Discussions on digitalisation and datafication are often conducted within an economic frame, creating the perception that economic progress equates to social progress. While economic empowerment is inextricably linked to social progress, feminist research has shown that defining development agendas based solely on economic dimensions is often detrimental to marginalised groups.
Understanding the value of data, however, is a complex matter not dissimilar from the challenges of defining empowerment/equality has been for diverse feminist groups. Data does offer oppressed and marginalised communities the opportunity to visualise their exclusion facilitating greater accountability, for example, as evidence for inclusive policymaking. However, the (emerging) data economy is not inherently neutral – it has developed in an extremely unequal world based on patriarchal, classist, sexist, colonial and imperial subjugation. These tropes do not disappear because of economic development. Although it is important to acknowledge that the data economy is founded in the context of these inequalities, being in its nascence creates the opportunity for malleable policy development.
With the necessary political will and normative framing this provides an opportunity to redress these inequalities. Everyone benefits when we seek to understand digitalisation and datafication as change agents with the ability to effect positive economic change – but there are underlying political and social dimensions that determines the nature of this change and are therefore critical to consider as we deliberate the elements of the data economy. Which are: questioning power and interests, and how these relate to and reflect intersectional inequality and political, social and economic exclusion. It is this intersectional lens that enables policy makers and researcher to account for power asymmetries, vested interests and act in the public interest not only to enable inclusion but redress inequality.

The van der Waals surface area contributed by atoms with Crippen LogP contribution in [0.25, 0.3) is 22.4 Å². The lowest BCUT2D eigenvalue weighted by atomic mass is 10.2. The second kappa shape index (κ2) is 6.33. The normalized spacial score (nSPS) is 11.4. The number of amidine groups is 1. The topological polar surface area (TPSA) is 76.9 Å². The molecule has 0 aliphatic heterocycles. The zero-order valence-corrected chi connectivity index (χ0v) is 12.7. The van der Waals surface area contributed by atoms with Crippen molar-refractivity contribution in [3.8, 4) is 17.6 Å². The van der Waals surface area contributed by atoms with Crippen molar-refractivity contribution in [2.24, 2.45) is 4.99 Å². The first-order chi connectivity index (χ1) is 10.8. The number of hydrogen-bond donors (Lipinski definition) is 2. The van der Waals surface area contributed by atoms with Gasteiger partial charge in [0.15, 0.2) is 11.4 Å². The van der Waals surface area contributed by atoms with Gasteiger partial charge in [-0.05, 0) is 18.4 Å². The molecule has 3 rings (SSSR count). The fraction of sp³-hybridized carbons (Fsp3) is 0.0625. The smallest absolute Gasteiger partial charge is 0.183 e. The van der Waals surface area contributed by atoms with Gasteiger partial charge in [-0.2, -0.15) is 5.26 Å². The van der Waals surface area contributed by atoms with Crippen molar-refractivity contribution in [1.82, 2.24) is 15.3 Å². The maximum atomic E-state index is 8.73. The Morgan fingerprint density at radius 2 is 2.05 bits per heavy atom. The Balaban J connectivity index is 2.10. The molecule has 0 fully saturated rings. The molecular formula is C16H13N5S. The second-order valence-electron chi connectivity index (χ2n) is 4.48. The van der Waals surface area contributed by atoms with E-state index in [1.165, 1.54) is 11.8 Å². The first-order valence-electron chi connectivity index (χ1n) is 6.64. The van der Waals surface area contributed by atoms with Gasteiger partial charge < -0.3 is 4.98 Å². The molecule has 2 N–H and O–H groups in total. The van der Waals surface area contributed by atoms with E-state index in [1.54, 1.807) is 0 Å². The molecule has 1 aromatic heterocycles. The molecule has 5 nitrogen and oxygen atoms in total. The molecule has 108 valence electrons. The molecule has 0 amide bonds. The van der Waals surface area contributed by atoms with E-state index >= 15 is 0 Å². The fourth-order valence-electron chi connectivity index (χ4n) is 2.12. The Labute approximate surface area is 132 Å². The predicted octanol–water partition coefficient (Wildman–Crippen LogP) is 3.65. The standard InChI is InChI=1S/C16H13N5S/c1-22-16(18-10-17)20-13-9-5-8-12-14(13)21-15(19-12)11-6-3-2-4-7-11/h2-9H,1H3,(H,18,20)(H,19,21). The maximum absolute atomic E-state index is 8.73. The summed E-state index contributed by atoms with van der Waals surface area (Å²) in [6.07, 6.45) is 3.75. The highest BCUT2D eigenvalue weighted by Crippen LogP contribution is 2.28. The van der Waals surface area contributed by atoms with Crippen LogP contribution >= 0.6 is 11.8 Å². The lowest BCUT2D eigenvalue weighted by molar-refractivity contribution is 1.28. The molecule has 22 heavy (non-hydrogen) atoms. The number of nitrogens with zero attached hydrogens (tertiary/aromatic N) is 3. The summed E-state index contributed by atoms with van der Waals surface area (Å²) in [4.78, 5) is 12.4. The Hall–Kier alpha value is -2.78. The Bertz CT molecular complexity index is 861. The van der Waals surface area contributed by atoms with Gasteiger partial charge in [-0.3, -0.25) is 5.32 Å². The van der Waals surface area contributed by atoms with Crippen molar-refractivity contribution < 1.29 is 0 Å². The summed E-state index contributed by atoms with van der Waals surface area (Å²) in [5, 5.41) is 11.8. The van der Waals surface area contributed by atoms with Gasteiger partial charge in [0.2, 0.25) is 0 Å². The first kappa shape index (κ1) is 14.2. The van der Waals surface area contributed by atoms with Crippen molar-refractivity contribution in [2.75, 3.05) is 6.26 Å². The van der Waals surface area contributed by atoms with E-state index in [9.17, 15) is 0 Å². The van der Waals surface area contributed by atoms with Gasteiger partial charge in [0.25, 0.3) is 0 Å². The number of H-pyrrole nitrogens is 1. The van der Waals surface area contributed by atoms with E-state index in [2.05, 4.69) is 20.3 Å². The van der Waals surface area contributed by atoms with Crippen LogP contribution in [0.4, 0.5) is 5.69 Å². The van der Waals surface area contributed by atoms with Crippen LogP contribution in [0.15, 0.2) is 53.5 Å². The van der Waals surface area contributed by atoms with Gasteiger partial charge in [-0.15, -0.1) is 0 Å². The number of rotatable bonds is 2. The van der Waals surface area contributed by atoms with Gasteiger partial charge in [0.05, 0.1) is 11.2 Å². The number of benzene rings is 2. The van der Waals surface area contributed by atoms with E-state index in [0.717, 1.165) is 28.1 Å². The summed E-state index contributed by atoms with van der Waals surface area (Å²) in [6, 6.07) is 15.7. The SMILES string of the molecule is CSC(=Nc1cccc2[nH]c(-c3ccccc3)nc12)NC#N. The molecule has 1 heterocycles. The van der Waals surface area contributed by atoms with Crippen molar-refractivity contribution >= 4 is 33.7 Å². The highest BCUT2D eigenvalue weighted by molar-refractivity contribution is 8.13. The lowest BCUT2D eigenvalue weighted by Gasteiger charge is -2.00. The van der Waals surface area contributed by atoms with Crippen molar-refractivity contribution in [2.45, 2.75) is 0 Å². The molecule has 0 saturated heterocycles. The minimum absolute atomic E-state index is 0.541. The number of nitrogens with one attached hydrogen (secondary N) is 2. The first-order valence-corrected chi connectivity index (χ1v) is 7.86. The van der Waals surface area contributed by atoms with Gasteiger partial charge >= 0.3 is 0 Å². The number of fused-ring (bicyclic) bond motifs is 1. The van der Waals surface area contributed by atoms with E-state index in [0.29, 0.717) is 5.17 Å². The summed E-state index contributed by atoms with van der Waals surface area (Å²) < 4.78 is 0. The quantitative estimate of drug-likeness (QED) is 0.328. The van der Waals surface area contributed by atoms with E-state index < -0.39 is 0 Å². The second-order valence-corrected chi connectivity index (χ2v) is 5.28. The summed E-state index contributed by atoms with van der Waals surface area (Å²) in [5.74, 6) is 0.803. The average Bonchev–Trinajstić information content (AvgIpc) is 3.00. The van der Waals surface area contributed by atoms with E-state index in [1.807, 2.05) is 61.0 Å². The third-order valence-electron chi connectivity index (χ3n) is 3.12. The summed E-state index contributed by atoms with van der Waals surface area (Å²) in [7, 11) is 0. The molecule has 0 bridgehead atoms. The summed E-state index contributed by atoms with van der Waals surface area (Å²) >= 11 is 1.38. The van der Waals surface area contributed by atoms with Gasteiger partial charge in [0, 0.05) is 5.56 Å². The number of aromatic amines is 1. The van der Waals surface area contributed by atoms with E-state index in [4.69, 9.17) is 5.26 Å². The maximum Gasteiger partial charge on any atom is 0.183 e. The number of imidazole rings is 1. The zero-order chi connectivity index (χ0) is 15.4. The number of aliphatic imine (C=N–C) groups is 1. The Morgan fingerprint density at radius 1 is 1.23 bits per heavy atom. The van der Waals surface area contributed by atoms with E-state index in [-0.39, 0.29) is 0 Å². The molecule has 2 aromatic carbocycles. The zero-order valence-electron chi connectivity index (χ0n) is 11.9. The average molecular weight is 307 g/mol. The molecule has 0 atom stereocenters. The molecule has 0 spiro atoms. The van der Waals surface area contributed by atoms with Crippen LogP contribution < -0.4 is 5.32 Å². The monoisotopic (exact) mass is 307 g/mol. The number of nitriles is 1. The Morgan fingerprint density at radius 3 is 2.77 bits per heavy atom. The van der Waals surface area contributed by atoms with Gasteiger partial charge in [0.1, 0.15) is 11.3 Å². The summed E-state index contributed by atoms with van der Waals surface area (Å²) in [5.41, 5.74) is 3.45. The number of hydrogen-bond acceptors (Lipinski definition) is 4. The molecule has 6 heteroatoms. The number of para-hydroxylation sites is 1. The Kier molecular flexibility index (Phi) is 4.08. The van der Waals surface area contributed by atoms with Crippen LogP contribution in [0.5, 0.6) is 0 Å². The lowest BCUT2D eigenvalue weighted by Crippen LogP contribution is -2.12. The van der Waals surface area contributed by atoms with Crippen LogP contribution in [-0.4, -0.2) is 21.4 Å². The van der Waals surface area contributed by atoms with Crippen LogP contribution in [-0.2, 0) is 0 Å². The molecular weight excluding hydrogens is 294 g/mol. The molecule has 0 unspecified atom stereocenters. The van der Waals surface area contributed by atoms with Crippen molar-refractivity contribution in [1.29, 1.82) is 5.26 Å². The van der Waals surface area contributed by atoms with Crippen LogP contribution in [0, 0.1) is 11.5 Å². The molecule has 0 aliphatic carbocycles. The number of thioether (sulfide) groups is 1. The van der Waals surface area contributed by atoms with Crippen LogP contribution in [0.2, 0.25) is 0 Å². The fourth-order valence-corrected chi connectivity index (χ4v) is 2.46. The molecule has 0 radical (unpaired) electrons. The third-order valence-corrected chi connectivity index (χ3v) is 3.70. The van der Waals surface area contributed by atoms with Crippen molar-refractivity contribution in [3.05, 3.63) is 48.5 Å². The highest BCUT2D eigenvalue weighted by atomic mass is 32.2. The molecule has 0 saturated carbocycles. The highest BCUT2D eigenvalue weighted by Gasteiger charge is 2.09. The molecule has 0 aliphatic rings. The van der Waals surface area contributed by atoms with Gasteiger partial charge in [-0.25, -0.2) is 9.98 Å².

Who and what gets counted is decided by power
Current policy responses to datafication prioritise the ravenous collection of data from which analysis can be derived, ostensibly to improve decision-making in various areas of society. However, we cannot ignore that what and who gets counted is decided by those in power. In his book, The Uncounted, Alex Cobham explains the problem as a long history of women being socially, politically and economically disempowered because they are excluded from data systems, which inform policy and/or socio-economic initiatives.
Consequently, the old trope that ‘what is measured can be managed’ is not always true. For example, gross domestic product (GDP), commonly used as the singular measure of economic progress, typically ignores women’s contribution to economic development through care work because it does not fit into common indicators. As Cobham explains, “…GDP is a gender-biased measure of a reality that is itself already deeply, structurally unequal. Women’s participation in the labour force globally is estimated to be 26 percentage points lower than that of men”.
Ignoring the hegemonies which define useful data and information is a recipe for disaster, as we risk not only transposing existing structural inequalities onto the digital economy, but also having those very inequalities exacerbated. Feminist research shows to aim for sustainable impact policy makers should prioritise interventions exposing existing power disparities. Over the years, the feminist agenda has shifted from a development focused paradigm of playing catch-up, to one which seeks justice by exploring new paradigms – a case in point is the United Nations Data2x initiative which seeks to get all data disaggregated by sex.
The data economy requires an intersectional approach